Orbinaut turns up with the ring of bombs, however due to the LCD animation limitations these are in a fixed pose; he fires them straight outward (i.e. into the aerial attack space) and the player must wait until after he's fired to attack, or risk injury on the ring, or contact with the fired bomb.
After all the enemies are defeated in each level, Robotnik himself shows up in his eggmobile, again lobbing bombs into the aerial space, which fall towards the left platform; they can be dodged by jumping. Attacking robotnik involves pressing the right button and should be done after the bomb has been jumped, otherwise sonic will usually return to the left platform after the attack while the bomb is still moving through that space. at higher levels (level three onwards), Robotnik also launches flame at the platforms, limiting the time Sonic can attack and forcing him to jump as it passes underneath. four hits to Robotnik sees the good doctor beaten, afterwhich an emerald appears in the aerial space; grabbing it replaces a life and starts the next level.
Unfortunately despite its looks, this item does not function as a watch and cannot tell the time. This is perhaps the only drawback to an otherwise fun item. when not in play, the game acts in demo mode; sonic attacking and occasionally getting hit by random badniks. fortunately the sound remains off in demo mode.
Game Description added by: Lynx Traveller
|This is a rather shifty looking keychain LCD game by Tiger. It's meant to be clipped on and carried with you for fun via the blue plastic cord. This one looks like it's set in Eggmans base, and I'm not really sure what it does. It was really difficult to play and the battery has run out. It was difficult to use because it was always hard to tell what was going on, and what you were supposed to do.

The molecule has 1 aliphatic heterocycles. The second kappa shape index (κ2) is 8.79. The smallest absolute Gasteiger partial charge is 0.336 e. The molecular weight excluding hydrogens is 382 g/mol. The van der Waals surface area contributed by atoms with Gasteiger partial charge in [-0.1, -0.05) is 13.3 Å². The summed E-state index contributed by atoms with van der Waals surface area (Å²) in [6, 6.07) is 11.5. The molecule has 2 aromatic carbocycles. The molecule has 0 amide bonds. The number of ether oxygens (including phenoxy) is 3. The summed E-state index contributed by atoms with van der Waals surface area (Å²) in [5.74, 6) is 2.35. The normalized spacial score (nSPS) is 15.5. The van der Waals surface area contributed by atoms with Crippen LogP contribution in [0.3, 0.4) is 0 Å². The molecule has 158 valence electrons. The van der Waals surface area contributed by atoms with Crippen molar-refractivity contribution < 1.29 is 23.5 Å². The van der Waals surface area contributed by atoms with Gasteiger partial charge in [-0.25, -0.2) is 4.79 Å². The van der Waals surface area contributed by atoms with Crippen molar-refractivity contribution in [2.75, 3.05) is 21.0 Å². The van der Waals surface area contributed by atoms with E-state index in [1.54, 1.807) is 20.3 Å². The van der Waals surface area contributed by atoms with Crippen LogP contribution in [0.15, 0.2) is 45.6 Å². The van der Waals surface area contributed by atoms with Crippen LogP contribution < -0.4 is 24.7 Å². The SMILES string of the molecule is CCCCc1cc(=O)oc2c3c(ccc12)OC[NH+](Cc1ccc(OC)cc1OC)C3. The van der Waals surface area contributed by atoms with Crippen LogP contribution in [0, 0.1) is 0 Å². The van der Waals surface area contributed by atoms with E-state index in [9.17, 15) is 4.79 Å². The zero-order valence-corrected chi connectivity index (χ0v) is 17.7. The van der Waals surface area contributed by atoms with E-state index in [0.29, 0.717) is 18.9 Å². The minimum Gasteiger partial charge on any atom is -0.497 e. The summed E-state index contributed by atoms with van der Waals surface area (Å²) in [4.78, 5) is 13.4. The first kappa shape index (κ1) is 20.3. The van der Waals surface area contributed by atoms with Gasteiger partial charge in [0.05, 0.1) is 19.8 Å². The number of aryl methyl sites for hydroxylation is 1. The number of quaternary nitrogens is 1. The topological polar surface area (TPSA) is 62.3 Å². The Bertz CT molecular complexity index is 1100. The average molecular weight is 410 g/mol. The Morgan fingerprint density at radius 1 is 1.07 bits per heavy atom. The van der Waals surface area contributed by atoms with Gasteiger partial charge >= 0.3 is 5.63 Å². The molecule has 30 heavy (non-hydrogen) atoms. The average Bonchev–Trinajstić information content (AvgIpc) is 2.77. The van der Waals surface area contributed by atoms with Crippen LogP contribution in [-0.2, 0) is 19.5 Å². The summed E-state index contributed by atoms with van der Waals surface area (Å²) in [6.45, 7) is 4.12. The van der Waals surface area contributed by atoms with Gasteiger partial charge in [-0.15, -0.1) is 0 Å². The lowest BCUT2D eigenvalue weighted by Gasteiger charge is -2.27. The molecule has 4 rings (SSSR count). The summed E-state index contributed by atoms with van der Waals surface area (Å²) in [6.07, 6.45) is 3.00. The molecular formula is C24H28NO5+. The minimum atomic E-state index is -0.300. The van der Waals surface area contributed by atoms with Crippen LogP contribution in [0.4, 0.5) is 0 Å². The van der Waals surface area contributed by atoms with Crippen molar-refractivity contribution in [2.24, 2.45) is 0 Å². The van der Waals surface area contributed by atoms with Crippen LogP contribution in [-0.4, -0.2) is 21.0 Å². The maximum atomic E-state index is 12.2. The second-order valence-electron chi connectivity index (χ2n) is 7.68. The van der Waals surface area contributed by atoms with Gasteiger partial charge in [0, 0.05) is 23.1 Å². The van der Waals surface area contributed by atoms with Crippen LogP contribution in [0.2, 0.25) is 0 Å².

Look at that Sonic face in the corner! What is he?
MIP photo discovered by: PiplupFan77
|This is an LCD game that was supposed to imitate Sonic 3D Blast, but it kind of didn't. Made by Tiger Electronics.|
|Even Sonic R got the LCD game treatment from Tiger Electronics. The game has the CG art from Sonic R around the screen, along with the logo. The clear wavy yellow part is a speaker. You use the buttons to dodge back and forth past tire obstacles, and collect rings. It has the usual static background inspired by one of the real game's tracks and everything appears to scroll toward you. This was made in 1998, and likely released in a month close to Sonic R. Photo & owned by:|
Riding upon a wave of (apparent) nostalgia, Tiger Electronics is somehow back, and, in 2020 makes the decision to re-release their Sonic 3 LCD game. If you scroll up the page, you can see the original one that was released right around the time of Sonic 3 and was supposedly an improvement in game-play over their previous selections.
And...one would hope it is, because this is a TRUE "retro-re-release", meaning that absolutely nothing has changed about the game, and no improvements were made. So it will sound, look & play just like the original to be true to the nostalgia factor. This is a positive for posterity, but is it an over-all good move? Photo discovered by Taaron
No idea if it's a good move. It's neat to see, either way. However, if they're looking to snag "kids today", they'll probably miss because even the most junk game in a mobile phone is going to be 10x better than whatever is inside here. Being alive when Sonic 3 was actually first out, and at an age to be able to play it....maybe you'll get a few, but LCD is reeeeeely out-dated in 2020 so this feels more like a collectible gimmick.
Update it or not? How about a side-by-side release of the original packed in with or mode-switched to an updated version of the game? That might also be pointless--phone games are just so slick, quick to make, and can be actual decent fun if someone's making them properly. Staying 'true to form' to re-create an exact copy of something that's nearly extinct/most are probably old/broken/whatever by now is probably the best bet.